For Israel, lessons learned from 2006, but old pitfalls
This time, Israeli military commanders are leading from the front, not trying to direct the infantry from television screens. This time, the military has clear plans, in stages, drawn up with a year's preparation. This time there is no illusion about winning a war only from the air. This time, the military chief of staff has kept his silence in public, all cellphones have been confiscated from Israeli soldiers and the international press has been kept out of the battlefield.
In these and many other ways, Israel is applying the lessons it learned from its failed 2006 war against Hezbollah in northern Lebanon to its current war against Hamas in Gaza. But Israel's failure in Lebanon also stemmed from a political and diplomatic inability to decide on clear objectives for the outcome of the war, and here the lessons of Lebanon have been not so well applied, according to senior Israeli military officials and political analysts.
And then there are the sudden events that can throw off so many careful calculations and come to symbolize the horrors of war — like the deaths of civilians from Israeli munitions in Qana, Lebanon, both in 1996 and 2006, and the reports on Tuesday evening of more than 30 civilians, including children, killed as they tried to shelter in a United Nations school in northern Gaza. While accounts of exactly what happened were unclear on Tuesday night, with Israeli officials suggesting that the school was used to fire mortars and that there may have been a secondary explosion, the deaths will inevitably turn stomachs all over the world and increase pressure on Israel for an early cease-fire.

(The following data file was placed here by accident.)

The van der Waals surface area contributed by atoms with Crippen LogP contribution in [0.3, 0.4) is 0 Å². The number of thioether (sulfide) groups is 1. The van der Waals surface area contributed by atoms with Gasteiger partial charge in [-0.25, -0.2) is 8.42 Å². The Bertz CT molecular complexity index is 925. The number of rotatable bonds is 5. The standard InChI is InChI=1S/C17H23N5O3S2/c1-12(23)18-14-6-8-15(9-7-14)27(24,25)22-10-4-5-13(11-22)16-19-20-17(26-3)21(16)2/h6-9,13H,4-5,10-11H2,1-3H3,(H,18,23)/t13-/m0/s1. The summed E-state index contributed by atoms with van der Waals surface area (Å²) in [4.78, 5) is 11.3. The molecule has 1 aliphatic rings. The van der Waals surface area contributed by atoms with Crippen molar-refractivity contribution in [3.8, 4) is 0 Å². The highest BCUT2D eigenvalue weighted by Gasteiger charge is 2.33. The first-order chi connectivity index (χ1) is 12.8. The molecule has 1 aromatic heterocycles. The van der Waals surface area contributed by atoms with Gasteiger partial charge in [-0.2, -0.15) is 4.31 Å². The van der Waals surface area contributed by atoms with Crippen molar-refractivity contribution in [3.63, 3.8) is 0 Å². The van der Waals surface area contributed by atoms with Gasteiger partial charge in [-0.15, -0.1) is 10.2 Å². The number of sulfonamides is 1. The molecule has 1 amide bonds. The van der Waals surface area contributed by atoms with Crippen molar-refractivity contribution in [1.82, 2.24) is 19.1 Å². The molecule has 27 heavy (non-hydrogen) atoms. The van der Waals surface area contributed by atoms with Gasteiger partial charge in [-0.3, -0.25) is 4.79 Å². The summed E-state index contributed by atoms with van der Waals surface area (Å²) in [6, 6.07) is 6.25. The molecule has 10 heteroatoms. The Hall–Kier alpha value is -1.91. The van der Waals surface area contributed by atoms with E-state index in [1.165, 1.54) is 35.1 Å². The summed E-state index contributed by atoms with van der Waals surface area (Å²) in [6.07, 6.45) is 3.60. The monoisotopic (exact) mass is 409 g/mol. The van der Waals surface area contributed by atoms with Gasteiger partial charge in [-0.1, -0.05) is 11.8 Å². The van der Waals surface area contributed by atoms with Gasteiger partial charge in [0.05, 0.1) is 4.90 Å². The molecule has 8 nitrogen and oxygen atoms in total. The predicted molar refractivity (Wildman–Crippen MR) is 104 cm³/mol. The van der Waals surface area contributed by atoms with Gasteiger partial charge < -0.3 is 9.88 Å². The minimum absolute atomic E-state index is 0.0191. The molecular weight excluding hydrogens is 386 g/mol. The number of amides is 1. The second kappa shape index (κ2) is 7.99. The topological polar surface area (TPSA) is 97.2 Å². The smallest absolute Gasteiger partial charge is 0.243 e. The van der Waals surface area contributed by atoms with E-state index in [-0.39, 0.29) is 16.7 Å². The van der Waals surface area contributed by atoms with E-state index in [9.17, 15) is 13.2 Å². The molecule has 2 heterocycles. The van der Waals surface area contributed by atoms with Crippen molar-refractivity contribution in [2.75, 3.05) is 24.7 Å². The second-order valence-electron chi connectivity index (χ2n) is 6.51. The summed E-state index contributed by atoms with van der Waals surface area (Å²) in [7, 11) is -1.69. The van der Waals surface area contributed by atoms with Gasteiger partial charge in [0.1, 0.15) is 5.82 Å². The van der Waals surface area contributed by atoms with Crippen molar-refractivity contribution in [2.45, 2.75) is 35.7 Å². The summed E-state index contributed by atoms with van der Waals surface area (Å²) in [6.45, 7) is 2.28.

"Everyone is very conscious of doing things differently from 2006," said Mark Heller, director of research at the Institute for National Security Studies at Tel Aviv University, citing the postwar investigations carried out by the military itself and by the Winograd Commission, which harshly criticized both the political and military leaders of the time for poor preparation and performance.
After the war against Hezbollah, both the chief of staff, General Dan Halutz, a former air force commander, and the defense minister, Amir Peretz, a former labor union leader, resigned. Their replacements — General Gabi Ashkenazi, an infantryman, and Ehud Barak, a former chief of staff and combat hero — have done much to improve the Israeli military and restore public confidence in its skills.
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